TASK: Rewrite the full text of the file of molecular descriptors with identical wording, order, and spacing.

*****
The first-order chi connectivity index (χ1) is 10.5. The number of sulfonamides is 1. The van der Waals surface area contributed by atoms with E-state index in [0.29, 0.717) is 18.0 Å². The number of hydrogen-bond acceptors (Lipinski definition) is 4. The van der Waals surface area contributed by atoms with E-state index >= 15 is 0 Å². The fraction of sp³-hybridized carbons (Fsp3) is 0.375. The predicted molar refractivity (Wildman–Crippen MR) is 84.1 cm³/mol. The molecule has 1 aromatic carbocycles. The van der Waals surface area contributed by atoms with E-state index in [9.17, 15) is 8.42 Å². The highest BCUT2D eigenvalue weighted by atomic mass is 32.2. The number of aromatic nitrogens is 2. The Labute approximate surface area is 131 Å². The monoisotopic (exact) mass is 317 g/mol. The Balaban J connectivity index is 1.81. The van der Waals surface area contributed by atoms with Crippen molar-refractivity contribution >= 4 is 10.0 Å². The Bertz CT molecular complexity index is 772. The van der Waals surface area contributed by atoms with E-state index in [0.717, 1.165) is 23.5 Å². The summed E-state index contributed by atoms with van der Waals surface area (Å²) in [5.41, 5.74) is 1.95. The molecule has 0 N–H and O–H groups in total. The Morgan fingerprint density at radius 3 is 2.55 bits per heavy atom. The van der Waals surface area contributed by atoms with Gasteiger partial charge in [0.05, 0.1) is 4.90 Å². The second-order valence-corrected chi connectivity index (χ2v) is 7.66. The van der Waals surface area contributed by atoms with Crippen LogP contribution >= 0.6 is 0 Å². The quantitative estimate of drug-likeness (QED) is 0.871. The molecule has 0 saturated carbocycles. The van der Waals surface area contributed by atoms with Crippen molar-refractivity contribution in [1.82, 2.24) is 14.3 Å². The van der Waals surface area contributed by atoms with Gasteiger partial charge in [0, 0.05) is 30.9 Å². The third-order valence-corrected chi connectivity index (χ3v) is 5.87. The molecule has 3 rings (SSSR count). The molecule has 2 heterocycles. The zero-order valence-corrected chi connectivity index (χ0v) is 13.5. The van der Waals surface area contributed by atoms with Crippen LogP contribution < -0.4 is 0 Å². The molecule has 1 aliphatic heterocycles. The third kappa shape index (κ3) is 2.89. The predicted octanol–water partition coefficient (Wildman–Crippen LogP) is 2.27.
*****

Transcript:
The first-order chi connectivity index (χ1) is 10.5. The number of sulfonamides is 1. The van der Waals surface area contributed by atoms with E-state index in [0.29, 0.717) is 18.0 Å². The number of hydrogen-bond acceptors (Lipinski definition) is 4. The van der Waals surface area contributed by atoms with E-state index >= 15 is 0 Å². The fraction of sp³-hybridized carbons (Fsp3) is 0.375. The predicted molar refractivity (Wildman–Crippen MR) is 84.1 cm³/mol. The molecule has 1 aromatic carbocycles. The van der Waals surface area contributed by atoms with E-state index in [9.17, 15) is 8.42 Å². The highest BCUT2D eigenvalue weighted by atomic mass is 32.2. The number of aromatic nitrogens is 2. The Labute approximate surface area is 131 Å². The monoisotopic (exact) mass is 317 g/mol. The Balaban J connectivity index is 1.81. The van der Waals surface area contributed by atoms with Crippen molar-refractivity contribution >= 4 is 10.0 Å². The Bertz CT molecular complexity index is 772. The van der Waals surface area contributed by atoms with E-state index in [0.717, 1.165) is 23.5 Å². The summed E-state index contributed by atoms with van der Waals surface area (Å²) in [5.41, 5.74) is 1.95. The molecule has 0 N–H and O–H groups in total. The Morgan fingerprint density at radius 3 is 2.55 bits per heavy atom. The van der Waals surface area contributed by atoms with Gasteiger partial charge in [0.05, 0.1) is 4.90 Å². The second-order valence-corrected chi connectivity index (χ2v) is 7.66. The van der Waals surface area contributed by atoms with Crippen LogP contribution >= 0.6 is 0 Å². The quantitative estimate of drug-likeness (QED) is 0.871. The molecule has 0 saturated carbocycles. The van der Waals surface area contributed by atoms with Crippen molar-refractivity contribution in [1.82, 2.24) is 14.3 Å². The van der Waals surface area contributed by atoms with Gasteiger partial charge in [0, 0.05) is 30.9 Å². The third-order valence-corrected chi connectivity index (χ3v) is 5.87. The molecule has 3 rings (SSSR count). The molecule has 2 heterocycles. The zero-order valence-corrected chi connectivity index (χ0v) is 13.5. The van der Waals surface area contributed by atoms with Crippen LogP contribution < -0.4 is 0 Å². The molecule has 1 aliphatic heterocycles. The third kappa shape index (κ3) is 2.89. The predicted octanol–water partition coefficient (Wildman–Crippen LogP) is 2.27.